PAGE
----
Monday, January 13, 2014


Perfume and pasticche from the
Farmaceutica di Santa Maria Novella
In Florence, the followers of St. Dominic ran a well-known apothecary on the grounds of the main Dominican church in Florence, Santa Maria Novella. Started in the thirteenth century, the monks of this order became famous for their knowledge of “simples” or herbal medicines, made from the plants they grew in the large garden adjacent to the monastery. The production of rosewater dates to 1381. The monks ran a small infirmary to care for the sick in their own ranks as well as for the poor. At the suggestion of Grand Duke Cosimo II, they opened a public storefront in 1612, the same year Antonio Neri’s book on glassmaking was published. The man they put in charge of the newly renovated facility was Angiolo Marchissi, a twenty year old friar who was already an “expert,” charged with the formidable task of turning a distillery of herbal remedies into a full blown apothecary. Marchissi was given this responsibility at about the same age, perhaps a bit younger, that Neri was when he began his work at the Casino di San Marco. Although the educational details of both men are unknown, there can be little doubt that their expertise was gained through some sort of organized education in the alchemical arts. An education that was both sophisticated and practical.

The venerable Farmacia at Santa Maria Novella is still in operation today, after four centuries, near the main rail station on Via della Scala, offering soaps, perfumes and ancient herbal remedies. Now in private hands, it is a space that recalls the grandeur of Renaissance opulence under high arched ceilings. Part chapel, part chemist and part museum, great cupboards line the walls still holding century’s-old ceramic and glassware; the vials and beakers used to extract herbal potions by the monks in centuries gone by. The techniques used by apothecaries were often identical to those used by alchemists and they supplied alchemists with many of their raw materials. Less well-known is the public apothecary that was also run by the Dominicans at Piazza San Marco, across from the front entrance of Don Antonio’s Casino where Antonio Neri practiced alchemy and made glass. This apothecary was in the same complex as the monastery and convent of the church of San Marco. The back room of this storefront housed the monks “fonderia,” where medicinal concoctions were manufactured, sometimes using the herbs grown in the botanical gardens around the corner. Like many other apothecaries around Florence, the Farmacia di San Marco served as a popular meeting place for artists and intellectuals.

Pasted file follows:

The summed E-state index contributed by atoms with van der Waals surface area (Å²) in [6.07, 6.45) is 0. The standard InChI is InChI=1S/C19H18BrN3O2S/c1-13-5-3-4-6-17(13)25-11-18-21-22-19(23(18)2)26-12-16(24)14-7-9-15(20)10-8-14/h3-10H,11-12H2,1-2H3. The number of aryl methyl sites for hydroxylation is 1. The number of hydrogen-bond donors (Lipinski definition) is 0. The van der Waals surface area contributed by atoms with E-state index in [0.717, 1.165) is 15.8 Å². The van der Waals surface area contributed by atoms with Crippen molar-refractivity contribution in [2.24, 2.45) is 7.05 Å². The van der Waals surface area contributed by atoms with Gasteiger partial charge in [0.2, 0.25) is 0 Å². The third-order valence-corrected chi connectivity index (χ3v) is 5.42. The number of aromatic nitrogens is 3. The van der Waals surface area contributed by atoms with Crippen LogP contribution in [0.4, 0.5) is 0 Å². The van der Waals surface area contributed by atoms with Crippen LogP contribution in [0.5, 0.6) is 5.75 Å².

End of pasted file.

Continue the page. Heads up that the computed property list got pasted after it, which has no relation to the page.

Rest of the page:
Tall stone tablets set into the wall outside the front door still list the products made by the monks at San Marco. In general, a sixteenth or seventeenth century apothecary dealt in medicinals, however, their inventories extended to all sorts of chemicals: including pigments used for artists paints, alchemical supplies and many of the raw materials used to color glass. At the turn of the seventeenth century, the facilities at Santa Maria Novella and San Marco were regular suppliers to the Medici and had created special fragrances for the Grand Duchess. As a practicing doctor and Grand Duke Ferdinando’s own physician, Antonio Neri’s father, would have been acquainted with these monks. This farmacia employed Fra Anselmo, who was the brother of royal apothecary Stefano Rosselli. It is not at all unreasonable to speculate that the monks at the Farmacia di San Marco were familiar to Antonio Neri as well as his father. The young priest would soon be working across the street at Don Antonio’s Casino. Finally, Neri’s good friend Emmanuel Ximenes from Flanders had an uncle by the same name who was a monk at Santa Maria Novella.

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